The heart of Bioshock’s gameplay is a now-familiar blend of intense moments of fast-paced shooting broken up by quieter stretches of resource scavenging, skill tree unlocking, and ammo hunting. Players can choose a variety of approaches to spec out their character, and the game offers a compelling set of unique supernatural abilities and traditional firearms that can themselves all be augmented, leveled up, or otherwise modified. At the time (especially on home consoles), giving players agency to make these kinds of choices was enough to set Bioshock apart from the competition and, in conjunction with its bold political and artistic choices, positioned the title as a kind of “thinking-person’s shooter”.
Most importantly, Irrational Games built Bioshock’s systems right into the fabric of Rapture itself. The non-player characters one confronted were often after the same resources, the signage players encountered offered useful world information, and the objects players interacted with as they passed through various buildings rarely came across as obvious elements of game-design (vita-chambers and trashcan loot notwithstanding, perhaps). There was an organic feel to much of the experience and a sense that everything in Rapture was of a purpose.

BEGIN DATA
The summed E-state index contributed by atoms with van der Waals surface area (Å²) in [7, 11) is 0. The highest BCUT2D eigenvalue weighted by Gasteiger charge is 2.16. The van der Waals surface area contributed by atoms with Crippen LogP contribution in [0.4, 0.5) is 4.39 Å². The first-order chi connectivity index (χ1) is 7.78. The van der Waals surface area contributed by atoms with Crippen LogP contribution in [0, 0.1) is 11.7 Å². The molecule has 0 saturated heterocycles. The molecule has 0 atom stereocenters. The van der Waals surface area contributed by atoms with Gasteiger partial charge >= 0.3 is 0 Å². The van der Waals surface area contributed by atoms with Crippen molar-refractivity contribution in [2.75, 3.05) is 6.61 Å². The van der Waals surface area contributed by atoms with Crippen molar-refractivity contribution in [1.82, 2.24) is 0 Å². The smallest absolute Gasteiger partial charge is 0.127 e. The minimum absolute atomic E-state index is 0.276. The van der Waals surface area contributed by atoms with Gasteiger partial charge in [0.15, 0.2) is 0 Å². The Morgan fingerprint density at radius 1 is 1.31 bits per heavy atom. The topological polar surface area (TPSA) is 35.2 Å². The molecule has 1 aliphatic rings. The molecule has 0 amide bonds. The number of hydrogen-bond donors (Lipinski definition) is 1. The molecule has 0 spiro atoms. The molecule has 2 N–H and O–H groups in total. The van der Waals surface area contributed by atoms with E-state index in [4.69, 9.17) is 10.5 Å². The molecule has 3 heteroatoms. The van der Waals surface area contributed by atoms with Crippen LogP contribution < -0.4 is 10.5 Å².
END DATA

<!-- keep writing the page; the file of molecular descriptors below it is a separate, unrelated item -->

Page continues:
Perhaps the best example of the nuances of Bioshock’s gameplay design are found in the memorable battles with the game’s Big Daddies. When players chose to confront these challenging boss-type enemies, the game compelled them to carefully plan out their usage of various attack powers, weapons, and movement abilities. This video captures much of that intensity, and is a good introduction to the appeal of these systems working in concert.
“Even in a book of lies sometimes you find truth.”
Though the game’s art direction and gameplay design are key features of its success, Bioshock may ultimately be best remembered by many gamers for its narrative. The game offered a number of surprising twists and turns that were (at the time) especially ground-breaking in the medium and, in addition, afforded players a certain degree of choice not typically seen in first person shooters. Discussing those elements of the game in this essay would ruin the experience for new audiences so, instead, a consideration of the narrative’s central philosophical themes (many of which are revealed in the first few minutes) will suffice to highlight the skillfulness of Levine’s writing. Bioshock’s story is above all a damning critique of the telos found in the Objectivism philosophy of Ayn Rand. That critique is evidenced not only in the decaying world of Rapture, a city built on the dreams of Randian protaganist stand-in Andrew Ryan (and contested by Ryan’s rival, Frank Fontaine), but in the kinds of choices players face as they traverse it.
In Bioshock and Philosophy, Jason Rose explains that